Unspoken

By Naima Dido

I wish I could finally say to you the words stuck in my throat, 

Behind my teeth and scattered on my tongue,

With you, I live on eggshells,

I don’t know how to tell you that I noticed that your days were filled with half-veiled insults,

I was praised serving tea the right way, 

Preparing to be a wife,

Soon the ear will be pierced. 

I don’t know how to find the words to tell you,

Away from you everything is new,

Painted with memories of you and beautifully tainted with old ways, 

And yes, the missing parts.

And if I could, 

I would say to you that the missing parts of me aren’t the only parts of my body that are hurting, 

That sometimes when I sit and watch my daughter play, 

And my throat starts to constrict, 

While my tear ducts prepare for the warm flight of my pain, 

I still remember the sound of the razor blade leaving its paper cover,

And I still feel the moment the blade cuts my flesh,

How my blood sparkled against the light as it raced between my legs, 

Escaping my body, 

You watched as I wept. 

I wish I could say to you that I fantasize about telling you these words,

that are years overdue, 

And no, I’m not okay, 

I still don’t know how to find the words to tell you of my inherited sorrows, 

Of the joy of my new life, 

The last time we spoke, 

You said I didn’t care about you, 

You’re mistaken,

I do; I just don’t know how to show it. 

Maybe I’m not making any sense, 

The real words have morphed themselves into metaphors, 

Suppressed too long, 

To the root of this mess, 

I want to say that I’m sorry I wasn’t stronger for you 

And for me, 

Now as I roam the world, 

I carry with me our pain 

Crafted into tools for my success, 

They find a way—the thorns life may throw to the next in line,

My sweet B.

(Naima Dido participated in Sahiyo’s Voices to End FGM/C workshop. You can read her reflection piece here and watch her video below.)

Missing Link

Missing Link

By Anonymous

No cuts, no wounds, but deep empathy for my sisters.
I came to NY for the 4th time but for an entirely different circumstance.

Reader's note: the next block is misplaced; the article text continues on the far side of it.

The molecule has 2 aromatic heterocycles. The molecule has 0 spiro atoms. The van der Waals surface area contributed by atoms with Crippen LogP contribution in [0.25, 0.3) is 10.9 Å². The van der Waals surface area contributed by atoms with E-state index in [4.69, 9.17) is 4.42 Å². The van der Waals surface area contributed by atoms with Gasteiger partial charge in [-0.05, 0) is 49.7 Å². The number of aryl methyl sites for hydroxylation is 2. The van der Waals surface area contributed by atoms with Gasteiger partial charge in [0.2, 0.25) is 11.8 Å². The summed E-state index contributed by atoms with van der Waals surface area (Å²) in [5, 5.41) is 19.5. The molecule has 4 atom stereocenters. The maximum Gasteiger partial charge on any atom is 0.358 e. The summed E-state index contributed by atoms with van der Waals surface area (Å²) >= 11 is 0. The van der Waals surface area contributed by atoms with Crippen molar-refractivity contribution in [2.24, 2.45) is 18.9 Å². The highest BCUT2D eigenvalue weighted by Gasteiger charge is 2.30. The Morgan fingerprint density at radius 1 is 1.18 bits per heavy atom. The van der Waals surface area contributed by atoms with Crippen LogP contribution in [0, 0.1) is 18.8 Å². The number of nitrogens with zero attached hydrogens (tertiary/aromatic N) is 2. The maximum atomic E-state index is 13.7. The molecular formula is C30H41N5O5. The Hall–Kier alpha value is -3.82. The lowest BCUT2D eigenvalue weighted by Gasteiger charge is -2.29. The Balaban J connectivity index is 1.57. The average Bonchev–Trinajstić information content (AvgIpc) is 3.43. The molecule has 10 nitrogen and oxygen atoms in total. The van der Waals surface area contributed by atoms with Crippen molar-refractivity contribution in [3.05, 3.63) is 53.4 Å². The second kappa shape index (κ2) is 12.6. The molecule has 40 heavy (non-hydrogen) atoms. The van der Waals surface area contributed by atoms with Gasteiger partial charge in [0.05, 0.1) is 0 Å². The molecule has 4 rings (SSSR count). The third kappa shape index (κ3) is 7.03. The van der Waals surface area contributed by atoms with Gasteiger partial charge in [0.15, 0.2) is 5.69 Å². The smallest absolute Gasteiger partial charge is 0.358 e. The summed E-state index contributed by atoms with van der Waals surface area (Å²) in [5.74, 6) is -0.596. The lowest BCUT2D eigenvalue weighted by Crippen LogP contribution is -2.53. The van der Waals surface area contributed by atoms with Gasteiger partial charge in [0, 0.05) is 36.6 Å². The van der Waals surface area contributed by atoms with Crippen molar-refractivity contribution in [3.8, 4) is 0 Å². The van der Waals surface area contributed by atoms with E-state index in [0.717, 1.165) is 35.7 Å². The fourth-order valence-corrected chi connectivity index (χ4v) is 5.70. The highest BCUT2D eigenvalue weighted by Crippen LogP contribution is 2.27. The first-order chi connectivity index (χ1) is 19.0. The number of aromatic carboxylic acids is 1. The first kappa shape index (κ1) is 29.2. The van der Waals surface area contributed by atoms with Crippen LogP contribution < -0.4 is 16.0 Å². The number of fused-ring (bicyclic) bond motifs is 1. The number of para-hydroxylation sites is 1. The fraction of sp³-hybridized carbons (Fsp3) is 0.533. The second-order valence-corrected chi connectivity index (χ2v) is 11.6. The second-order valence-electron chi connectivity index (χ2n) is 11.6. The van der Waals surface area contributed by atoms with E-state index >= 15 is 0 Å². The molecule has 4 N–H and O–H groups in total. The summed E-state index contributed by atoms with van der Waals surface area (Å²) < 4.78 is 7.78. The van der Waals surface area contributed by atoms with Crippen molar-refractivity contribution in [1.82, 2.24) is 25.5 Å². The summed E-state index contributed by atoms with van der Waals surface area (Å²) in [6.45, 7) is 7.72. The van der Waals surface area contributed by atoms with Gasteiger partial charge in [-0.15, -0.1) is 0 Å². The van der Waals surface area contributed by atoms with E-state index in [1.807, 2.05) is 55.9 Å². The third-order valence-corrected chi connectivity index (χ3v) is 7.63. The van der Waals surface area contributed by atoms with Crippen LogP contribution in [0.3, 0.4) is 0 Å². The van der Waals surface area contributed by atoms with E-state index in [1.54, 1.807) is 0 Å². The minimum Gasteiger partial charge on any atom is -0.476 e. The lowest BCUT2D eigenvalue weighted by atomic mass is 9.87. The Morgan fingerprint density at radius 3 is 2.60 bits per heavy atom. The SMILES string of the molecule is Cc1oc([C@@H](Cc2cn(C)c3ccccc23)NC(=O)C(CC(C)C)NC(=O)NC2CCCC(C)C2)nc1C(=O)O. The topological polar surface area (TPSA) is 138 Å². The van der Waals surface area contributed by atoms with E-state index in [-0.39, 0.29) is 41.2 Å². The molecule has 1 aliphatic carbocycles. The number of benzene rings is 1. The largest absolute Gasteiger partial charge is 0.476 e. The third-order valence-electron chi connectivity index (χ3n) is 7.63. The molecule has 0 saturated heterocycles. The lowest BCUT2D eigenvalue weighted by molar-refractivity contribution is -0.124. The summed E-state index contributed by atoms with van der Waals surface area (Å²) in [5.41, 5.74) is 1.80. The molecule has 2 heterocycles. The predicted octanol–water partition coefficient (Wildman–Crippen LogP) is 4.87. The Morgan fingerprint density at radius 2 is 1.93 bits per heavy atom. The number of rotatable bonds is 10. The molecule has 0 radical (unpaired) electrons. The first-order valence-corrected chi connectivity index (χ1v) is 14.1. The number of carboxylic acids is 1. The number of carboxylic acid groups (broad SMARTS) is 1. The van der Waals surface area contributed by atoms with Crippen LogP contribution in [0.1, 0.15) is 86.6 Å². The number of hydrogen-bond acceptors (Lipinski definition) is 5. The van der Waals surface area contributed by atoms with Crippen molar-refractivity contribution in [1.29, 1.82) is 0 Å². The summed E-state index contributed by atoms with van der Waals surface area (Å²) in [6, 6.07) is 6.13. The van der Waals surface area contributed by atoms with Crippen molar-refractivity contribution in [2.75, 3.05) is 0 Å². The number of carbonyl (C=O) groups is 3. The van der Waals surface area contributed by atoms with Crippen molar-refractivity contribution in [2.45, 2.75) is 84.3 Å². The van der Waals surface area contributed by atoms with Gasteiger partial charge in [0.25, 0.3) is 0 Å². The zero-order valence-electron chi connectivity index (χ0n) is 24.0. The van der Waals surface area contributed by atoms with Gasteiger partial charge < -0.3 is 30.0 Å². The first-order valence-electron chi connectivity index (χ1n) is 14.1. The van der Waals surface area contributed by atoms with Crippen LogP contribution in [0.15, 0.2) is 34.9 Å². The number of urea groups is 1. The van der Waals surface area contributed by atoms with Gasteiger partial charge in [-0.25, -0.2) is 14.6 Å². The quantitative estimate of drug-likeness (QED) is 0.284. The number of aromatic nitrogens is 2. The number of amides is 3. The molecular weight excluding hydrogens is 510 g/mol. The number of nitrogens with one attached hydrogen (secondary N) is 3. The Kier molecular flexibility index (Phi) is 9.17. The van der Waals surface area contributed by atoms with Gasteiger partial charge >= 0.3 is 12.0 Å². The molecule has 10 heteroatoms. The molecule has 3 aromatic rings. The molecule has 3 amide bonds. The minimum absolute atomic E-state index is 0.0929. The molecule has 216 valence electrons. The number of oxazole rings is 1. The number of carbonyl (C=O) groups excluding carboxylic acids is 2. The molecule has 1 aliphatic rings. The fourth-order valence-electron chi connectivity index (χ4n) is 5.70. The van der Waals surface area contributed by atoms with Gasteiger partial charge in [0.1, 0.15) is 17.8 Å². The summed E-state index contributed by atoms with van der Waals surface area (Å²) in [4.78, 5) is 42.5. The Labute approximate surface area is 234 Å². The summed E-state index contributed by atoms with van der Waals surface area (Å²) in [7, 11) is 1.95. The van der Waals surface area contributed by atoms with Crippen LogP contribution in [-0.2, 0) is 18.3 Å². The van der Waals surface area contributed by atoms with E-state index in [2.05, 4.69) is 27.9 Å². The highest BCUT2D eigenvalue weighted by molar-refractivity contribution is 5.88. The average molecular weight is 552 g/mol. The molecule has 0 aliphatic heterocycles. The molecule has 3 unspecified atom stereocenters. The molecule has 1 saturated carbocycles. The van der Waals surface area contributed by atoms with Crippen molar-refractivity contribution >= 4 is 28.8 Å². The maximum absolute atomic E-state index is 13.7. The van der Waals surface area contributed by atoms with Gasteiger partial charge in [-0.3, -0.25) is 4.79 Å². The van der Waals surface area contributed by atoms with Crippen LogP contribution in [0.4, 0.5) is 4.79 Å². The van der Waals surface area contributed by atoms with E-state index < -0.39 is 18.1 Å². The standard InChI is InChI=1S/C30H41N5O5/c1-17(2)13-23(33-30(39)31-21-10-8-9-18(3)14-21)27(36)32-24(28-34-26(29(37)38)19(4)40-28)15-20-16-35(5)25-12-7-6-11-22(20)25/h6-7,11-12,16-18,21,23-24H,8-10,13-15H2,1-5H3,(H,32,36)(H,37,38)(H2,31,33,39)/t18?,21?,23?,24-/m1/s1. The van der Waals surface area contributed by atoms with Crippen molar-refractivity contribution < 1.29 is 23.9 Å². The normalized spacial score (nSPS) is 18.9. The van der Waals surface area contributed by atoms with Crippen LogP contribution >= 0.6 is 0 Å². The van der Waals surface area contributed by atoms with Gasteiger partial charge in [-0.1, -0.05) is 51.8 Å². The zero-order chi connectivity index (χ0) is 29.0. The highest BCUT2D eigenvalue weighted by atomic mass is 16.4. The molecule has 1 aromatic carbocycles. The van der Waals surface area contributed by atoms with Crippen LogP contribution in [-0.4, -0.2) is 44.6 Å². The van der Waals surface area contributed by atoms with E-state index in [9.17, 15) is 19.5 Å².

Being part of the Bohra community, I have made countless connections, some of who have been integral in my life. Yet, I still felt distant from the community that often lacked logic and ran high on emotion. Weird though, since I am kind of the same way at times.
Learning about FGM for the first time at 14, everything shifted. I have always had an ability to empathize with others, but this was something utterly outside of my scope.

I bowed my head and accepted that I will never understand the magnitude of this trauma,
but I can surely become part of a movement and advocate alongside. I can use my voice.
I can use my ability to empathize as a tool to heal the traumatic wounds.

The 2nd annual Sahiyo Retreat was nothing short of inspirational bliss.
I felt recharged.
I felt motivated.
I felt empowered.
To hear each survivor’s story and understand ways to take action–
it has become a movement.
A movement that I want to walk with.

While energy can subside, the power of one weekend
still buzzes in my heart.

Knowledge, trauma, empowerment, change, community- all words
That have taken on a new meaning entirely.

As I wait for the next retreat, I continue to ask my self
What can I do, learn, ask different every day
to continue to be well-informed and a true
activist.

Thank you, Sahiyo
For bestowing this buzz of energy
And for helping me connect the
missing link
of emotion and logic.
And that link is
SISTERHOOD.

Memories of a cry: A Bohra woman’s poem on her Khatna

by Sunera Sadicali
Country: Portugal / Spain

Memories of a cry

When I was eight
was too young to complain
too old to forget.

Went to a family trip
Karachi was warm, humid, overwhelming, tasty, spicy.
Had long hair and soft brown skin.
Went to Madrassa
Learnt to recite some verses by memory.
Laughed out loud, met new friends.

It was hard, sometimes…
the crowd, the men just staring on the streets
all the compulsories.

One day
went to a certain doctor, a woman.
I was eight and healthy
My sister, my cousin and me
remember an old building, the peculiar smell…
A sliding door.
I loved the street food, the pani puri, the colourful shalwar kameez.
We waited in the hall, wooden chairs.

My cousin was first,
after some time, don’t remember how much
heard a scream, sharp sound of pain…
my cousin’s cry.

I was next
I was afraid, hesitating, felt insecure
My mother and my khala were there with me.
There was a small room,
It was hot
I was sweating.
A weak-lit room, yellowish, humid.
I was put on a gurney
then everything just went very fast, in my memories…
They told me that I had a “worm” between my legs that must be cut,
sliced
My mother and my aunty grabbed my legs strongly
I remember freshly the pain
sharp and bloody-pain.
I felt shame and did not realize what happened.

Then, my sister’s turn
and again the cry…
I still feel a knot in the stomach.
Not for the pain, rather the yell.

I was thirteen when I realized
that “the worm”, was a bit of my flesh,
The sinful bit-of-clit
and yet I was not guilty at eight,
nor my mother at 28.

We are not good enough
if we do not bow
if we do not obey
if we do not have it cut properly
if we are not modest.
If we speak too much
if we enjoy too much
if we question too much.